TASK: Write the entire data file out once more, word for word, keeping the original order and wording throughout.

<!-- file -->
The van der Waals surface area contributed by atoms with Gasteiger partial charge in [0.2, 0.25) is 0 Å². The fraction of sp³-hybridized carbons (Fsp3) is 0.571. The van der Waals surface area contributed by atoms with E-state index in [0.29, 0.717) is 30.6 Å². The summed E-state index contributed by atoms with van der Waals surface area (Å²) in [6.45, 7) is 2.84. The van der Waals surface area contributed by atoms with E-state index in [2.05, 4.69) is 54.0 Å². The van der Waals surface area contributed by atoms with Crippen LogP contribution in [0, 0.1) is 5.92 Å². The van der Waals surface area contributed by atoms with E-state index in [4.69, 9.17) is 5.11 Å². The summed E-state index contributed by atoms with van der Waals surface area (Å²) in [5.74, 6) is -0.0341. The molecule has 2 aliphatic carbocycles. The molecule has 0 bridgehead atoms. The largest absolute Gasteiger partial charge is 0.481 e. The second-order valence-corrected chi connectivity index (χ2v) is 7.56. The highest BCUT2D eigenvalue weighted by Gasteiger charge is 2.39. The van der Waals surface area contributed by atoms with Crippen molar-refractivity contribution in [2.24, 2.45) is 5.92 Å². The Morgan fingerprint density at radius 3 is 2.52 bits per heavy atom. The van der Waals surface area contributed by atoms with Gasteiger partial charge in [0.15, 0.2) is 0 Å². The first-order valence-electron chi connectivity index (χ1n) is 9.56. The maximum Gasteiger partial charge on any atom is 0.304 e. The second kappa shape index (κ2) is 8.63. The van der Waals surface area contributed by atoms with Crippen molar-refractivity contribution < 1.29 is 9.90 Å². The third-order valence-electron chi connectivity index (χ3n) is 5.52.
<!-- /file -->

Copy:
The van der Waals surface area contributed by atoms with Gasteiger partial charge in [0.2, 0.25) is 0 Å². The fraction of sp³-hybridized carbons (Fsp3) is 0.571. The van der Waals surface area contributed by atoms with E-state index in [0.29, 0.717) is 30.6 Å². The summed E-state index contributed by atoms with van der Waals surface area (Å²) in [6.45, 7) is 2.84. The van der Waals surface area contributed by atoms with E-state index in [2.05, 4.69) is 54.0 Å². The van der Waals surface area contributed by atoms with Crippen LogP contribution in [0, 0.1) is 5.92 Å². The van der Waals surface area contributed by atoms with E-state index in [4.69, 9.17) is 5.11 Å². The summed E-state index contributed by atoms with van der Waals surface area (Å²) in [5.74, 6) is -0.0341. The molecule has 2 aliphatic carbocycles. The molecule has 0 bridgehead atoms. The largest absolute Gasteiger partial charge is 0.481 e. The second-order valence-corrected chi connectivity index (χ2v) is 7.56. The highest BCUT2D eigenvalue weighted by Gasteiger charge is 2.39. The van der Waals surface area contributed by atoms with Crippen molar-refractivity contribution in [2.24, 2.45) is 5.92 Å². The Morgan fingerprint density at radius 3 is 2.52 bits per heavy atom. The van der Waals surface area contributed by atoms with Gasteiger partial charge in [0.15, 0.2) is 0 Å². The first-order valence-electron chi connectivity index (χ1n) is 9.56. The maximum Gasteiger partial charge on any atom is 0.304 e. The second kappa shape index (κ2) is 8.63. The van der Waals surface area contributed by atoms with Crippen molar-refractivity contribution < 1.29 is 9.90 Å². The third-order valence-electron chi connectivity index (χ3n) is 5.52.